When you have a dream, your first inclination is to wonder what it means. Few ask, “What is a dream?” and even as a dream expert, I did the same. For years, I focused on what the dream meant and never questioned what it was. From sleep lab studies, we know about Rapid Eye Movement (REM) sleep, brain wave activity during sleep, and sleep stages. However, such facts do not explain the origins or the function of a dream. Mystics, on the other hand, spoke of dreams as a message from the soul. That may be true, but again, does not define the mechanics of how a dream comes about. It finally dawned on me that I had no clear conception of what a dream really “is.”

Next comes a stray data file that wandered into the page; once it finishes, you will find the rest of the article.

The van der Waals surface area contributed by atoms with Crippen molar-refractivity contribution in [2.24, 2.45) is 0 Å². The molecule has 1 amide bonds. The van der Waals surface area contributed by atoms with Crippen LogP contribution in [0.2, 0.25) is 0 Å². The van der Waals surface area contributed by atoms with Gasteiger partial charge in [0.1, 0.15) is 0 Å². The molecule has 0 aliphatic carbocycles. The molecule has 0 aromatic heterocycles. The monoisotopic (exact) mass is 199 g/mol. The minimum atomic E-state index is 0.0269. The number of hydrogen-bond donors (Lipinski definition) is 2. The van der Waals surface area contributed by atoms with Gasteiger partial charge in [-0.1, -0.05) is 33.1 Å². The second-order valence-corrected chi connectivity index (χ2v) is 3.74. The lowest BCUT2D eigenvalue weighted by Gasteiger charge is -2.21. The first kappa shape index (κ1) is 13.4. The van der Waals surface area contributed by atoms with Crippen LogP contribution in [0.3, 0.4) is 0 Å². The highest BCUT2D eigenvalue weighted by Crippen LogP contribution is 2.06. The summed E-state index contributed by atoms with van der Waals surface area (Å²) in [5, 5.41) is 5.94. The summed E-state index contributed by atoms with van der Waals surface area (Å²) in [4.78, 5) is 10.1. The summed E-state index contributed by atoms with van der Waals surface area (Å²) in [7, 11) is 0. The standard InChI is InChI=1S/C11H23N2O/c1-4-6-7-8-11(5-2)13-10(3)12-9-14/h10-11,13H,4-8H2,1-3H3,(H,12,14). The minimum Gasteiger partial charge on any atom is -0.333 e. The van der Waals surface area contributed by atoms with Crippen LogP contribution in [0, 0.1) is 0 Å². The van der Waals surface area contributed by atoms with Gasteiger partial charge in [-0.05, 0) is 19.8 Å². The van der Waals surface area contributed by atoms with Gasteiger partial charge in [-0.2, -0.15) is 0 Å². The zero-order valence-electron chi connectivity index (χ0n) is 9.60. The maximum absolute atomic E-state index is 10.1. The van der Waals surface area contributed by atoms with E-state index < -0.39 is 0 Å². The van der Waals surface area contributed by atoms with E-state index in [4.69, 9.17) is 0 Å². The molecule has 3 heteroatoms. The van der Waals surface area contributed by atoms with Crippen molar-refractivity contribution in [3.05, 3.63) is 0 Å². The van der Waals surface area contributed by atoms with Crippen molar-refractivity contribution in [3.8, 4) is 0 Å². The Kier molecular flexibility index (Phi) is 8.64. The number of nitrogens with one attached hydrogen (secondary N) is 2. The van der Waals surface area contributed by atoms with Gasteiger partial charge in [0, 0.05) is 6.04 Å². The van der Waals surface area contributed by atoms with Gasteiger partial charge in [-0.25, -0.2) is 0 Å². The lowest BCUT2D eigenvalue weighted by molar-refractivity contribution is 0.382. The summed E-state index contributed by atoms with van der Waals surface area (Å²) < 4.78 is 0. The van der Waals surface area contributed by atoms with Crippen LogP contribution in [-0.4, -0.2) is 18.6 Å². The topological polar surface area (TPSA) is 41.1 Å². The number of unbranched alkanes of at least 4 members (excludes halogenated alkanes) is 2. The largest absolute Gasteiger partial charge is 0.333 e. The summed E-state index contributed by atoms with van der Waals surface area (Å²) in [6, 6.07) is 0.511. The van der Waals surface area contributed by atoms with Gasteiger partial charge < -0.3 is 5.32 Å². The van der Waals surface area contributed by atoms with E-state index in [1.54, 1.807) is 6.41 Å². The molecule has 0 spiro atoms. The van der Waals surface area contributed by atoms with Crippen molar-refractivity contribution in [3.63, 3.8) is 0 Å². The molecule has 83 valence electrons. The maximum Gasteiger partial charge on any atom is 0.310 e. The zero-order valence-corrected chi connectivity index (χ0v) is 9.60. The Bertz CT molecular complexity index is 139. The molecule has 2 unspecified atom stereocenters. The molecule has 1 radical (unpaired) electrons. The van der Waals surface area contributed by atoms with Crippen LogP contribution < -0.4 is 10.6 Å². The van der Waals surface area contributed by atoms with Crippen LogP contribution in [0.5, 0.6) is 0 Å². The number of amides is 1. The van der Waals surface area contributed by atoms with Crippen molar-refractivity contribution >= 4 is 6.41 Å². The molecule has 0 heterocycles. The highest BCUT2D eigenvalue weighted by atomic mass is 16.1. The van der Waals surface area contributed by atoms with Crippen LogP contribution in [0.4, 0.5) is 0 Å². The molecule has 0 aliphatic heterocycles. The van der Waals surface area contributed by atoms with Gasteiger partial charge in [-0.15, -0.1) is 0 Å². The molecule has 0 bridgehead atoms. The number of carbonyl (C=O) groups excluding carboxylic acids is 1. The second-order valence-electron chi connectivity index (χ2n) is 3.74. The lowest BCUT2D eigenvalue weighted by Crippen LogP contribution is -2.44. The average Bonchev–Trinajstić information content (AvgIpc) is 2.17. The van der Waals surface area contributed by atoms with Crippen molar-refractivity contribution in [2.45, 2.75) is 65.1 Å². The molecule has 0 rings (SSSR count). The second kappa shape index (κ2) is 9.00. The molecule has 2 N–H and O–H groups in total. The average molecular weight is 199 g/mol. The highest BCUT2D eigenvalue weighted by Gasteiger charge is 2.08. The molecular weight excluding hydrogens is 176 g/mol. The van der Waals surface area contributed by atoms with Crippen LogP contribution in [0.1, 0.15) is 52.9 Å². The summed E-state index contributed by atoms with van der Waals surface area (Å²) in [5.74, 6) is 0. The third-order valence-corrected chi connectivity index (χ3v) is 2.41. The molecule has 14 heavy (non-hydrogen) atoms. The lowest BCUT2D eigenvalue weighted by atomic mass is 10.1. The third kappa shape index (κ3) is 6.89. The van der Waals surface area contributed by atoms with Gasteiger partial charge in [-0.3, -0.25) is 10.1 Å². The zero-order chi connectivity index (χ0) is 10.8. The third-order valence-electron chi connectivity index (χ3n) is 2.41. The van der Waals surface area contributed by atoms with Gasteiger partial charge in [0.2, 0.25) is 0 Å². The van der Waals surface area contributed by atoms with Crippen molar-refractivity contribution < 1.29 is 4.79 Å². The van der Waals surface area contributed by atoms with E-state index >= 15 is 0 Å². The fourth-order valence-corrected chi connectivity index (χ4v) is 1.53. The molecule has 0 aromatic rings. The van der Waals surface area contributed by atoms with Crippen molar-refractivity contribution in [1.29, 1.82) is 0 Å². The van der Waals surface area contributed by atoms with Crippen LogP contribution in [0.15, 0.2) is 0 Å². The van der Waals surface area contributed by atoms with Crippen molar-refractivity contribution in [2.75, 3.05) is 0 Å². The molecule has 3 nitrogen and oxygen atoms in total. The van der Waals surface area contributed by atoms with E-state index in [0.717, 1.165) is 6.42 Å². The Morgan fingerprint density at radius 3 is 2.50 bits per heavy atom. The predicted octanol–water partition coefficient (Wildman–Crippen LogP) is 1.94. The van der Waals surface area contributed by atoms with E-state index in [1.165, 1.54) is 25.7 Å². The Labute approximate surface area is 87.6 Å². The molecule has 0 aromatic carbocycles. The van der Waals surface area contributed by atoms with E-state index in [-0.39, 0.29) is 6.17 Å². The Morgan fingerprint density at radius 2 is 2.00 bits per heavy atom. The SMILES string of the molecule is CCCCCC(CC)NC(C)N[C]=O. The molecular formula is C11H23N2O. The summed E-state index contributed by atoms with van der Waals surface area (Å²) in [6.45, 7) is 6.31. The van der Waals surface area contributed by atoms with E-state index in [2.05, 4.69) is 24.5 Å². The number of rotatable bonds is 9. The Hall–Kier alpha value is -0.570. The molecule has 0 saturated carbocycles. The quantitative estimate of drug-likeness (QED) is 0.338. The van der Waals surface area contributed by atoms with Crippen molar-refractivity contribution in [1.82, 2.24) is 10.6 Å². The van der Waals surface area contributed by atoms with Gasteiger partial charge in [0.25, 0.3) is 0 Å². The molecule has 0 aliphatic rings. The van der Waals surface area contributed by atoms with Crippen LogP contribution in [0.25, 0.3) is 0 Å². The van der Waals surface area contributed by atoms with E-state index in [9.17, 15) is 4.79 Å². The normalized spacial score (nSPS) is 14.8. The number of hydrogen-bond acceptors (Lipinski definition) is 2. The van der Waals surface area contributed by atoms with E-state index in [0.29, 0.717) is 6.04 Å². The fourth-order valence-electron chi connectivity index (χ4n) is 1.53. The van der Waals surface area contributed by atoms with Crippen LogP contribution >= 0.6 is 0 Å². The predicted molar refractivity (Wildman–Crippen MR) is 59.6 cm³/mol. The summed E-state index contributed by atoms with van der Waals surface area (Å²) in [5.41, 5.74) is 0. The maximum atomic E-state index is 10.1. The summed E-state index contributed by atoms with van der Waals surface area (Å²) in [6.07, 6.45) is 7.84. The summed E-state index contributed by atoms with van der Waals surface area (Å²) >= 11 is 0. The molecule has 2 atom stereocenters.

My curiosity led me on a ten year trek to find the answer. I read books and explored scientific journals. These helped me see what a dream does, but not what it is. The closest link to an answer emerged from Freud’s “day residue” idea which looks at dreams as leftovers about daily concerns, a concept later expanded by Montague Ullman. Dreams as day residue became the seed thought that led to a true definition. Mobilizing a lifetime of observations about dreams, a picture slowly unfolded about the mechanics of how a dream comes to be and what it is. As the pot of gold at the end of the rainbow, here is the ultimate definition of a dream, the one that satisfied.